Arab World Institute
The Institut du Monde Arabe (IMA) or Arab World Institute (AWI), in English, was established in 1980 in Paris, when 18 Arab countries concluded an agreement with France to establish the Institute to disseminate information about the Arab world and set in motion detailed research to cover Arabic and the Arab world's cultural and spiritual values. The Institute also aims at promoting cooperation and cultural exchanges between France and the Arab world, particularly in the areas of science and technology, thus contributing to development of relations between the Arab world and Europe. Libya joined the agreement in 1984.

Architectural features of the AWI building
The AWI is located in the building also known as Institut du Monde Arabe, on Rue des Fossés Saint Bernard in Paris, France, constructed from 1981 to 1987 with a floor space of 181,850 square feet (16,894 m 2). Jean Nouvel, together with Architecture-Studio, won the 1981 design competition with a project that proposed risk-taking solutions that, over the course of the years, have proven themselves. The building acts as a buffer zone between the Jussieu Campus, in large rationalist blocks, and the Seine. The river facade follows the curve of the waterway and helps reduce the hardness of a rectangular block, adapting itself to the view from the Sully Bridge. At the same time the building also appears to fold itself back in the direction of the Saint-Germain-des-Prés district. In contrast, the opposite facade is uncompromisingly rectangular. Facing it is a large square public space that opens out toward the Île de la Cité and Notre Dame. Above the glass-clad storefront, a metallic screen unfolds with moving geometric motifs. The motifs are actually 240 motor-controlled apertures, which open and close every hour. They act as brise soleil to control the light entering the building. The mechanism creates interior spaces with filtered light " an effect often used in Islamic architecture with its climate-oriented strategies. This building catapulted Nouvel to fame and is one of the cultural reference points of Paris. It is also noted for receiving the Aga Khan Award for Architecture. The building houses a museum, library, auditorium, restaurant, and offices.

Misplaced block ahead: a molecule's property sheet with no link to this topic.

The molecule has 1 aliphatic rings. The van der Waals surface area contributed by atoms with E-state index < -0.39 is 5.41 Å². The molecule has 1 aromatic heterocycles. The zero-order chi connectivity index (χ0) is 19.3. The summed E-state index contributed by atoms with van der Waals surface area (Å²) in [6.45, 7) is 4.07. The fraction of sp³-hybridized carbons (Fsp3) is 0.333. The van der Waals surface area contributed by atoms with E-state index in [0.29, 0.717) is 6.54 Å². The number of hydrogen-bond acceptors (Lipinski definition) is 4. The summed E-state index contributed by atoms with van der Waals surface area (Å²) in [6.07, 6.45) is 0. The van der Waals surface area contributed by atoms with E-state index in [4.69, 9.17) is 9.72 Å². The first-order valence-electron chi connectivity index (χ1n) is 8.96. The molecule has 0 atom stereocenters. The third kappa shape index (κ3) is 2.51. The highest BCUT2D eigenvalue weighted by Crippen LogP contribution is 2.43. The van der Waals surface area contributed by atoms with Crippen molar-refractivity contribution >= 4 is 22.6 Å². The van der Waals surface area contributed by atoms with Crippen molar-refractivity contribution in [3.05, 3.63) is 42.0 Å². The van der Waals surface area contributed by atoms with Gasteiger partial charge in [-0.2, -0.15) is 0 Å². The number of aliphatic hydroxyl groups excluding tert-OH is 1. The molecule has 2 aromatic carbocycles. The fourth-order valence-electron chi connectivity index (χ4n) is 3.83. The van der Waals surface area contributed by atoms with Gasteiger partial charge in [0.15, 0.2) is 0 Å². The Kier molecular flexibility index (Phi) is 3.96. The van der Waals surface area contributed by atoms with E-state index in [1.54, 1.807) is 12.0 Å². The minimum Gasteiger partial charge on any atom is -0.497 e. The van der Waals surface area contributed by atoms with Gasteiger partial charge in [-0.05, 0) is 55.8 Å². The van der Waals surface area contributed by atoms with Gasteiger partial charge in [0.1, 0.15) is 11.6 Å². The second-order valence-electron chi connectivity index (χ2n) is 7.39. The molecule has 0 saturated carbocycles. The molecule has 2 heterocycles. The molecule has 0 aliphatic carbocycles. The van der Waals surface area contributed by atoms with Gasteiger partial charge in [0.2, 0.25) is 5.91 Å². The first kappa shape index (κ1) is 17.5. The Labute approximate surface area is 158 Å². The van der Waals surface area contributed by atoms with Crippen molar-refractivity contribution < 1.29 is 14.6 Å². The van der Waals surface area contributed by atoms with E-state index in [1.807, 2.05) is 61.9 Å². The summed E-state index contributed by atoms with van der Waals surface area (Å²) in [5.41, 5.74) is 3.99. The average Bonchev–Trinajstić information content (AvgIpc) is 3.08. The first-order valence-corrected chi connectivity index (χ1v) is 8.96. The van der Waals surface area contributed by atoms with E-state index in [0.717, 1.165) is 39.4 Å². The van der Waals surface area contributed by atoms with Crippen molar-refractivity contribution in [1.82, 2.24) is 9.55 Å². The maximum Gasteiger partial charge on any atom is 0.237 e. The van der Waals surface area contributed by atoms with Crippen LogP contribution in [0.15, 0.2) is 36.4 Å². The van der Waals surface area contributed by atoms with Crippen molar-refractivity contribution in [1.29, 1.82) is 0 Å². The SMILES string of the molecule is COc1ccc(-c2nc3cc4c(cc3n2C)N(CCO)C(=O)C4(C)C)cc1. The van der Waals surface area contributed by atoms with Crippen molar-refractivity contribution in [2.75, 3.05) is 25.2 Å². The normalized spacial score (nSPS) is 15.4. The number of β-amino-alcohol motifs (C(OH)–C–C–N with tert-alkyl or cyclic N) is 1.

Presidents of the AWI
  • Edgard Pisani (1988-1995)
  • Camille Cabana (1995-2002)
  • Denis Bauchard (2002-2004)
  • Rachid Ben Khélil (1987-2008)
  • Yves Guéna (2004-2007)
  • Dominique Baudis (2007- )


Media

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Building Activity

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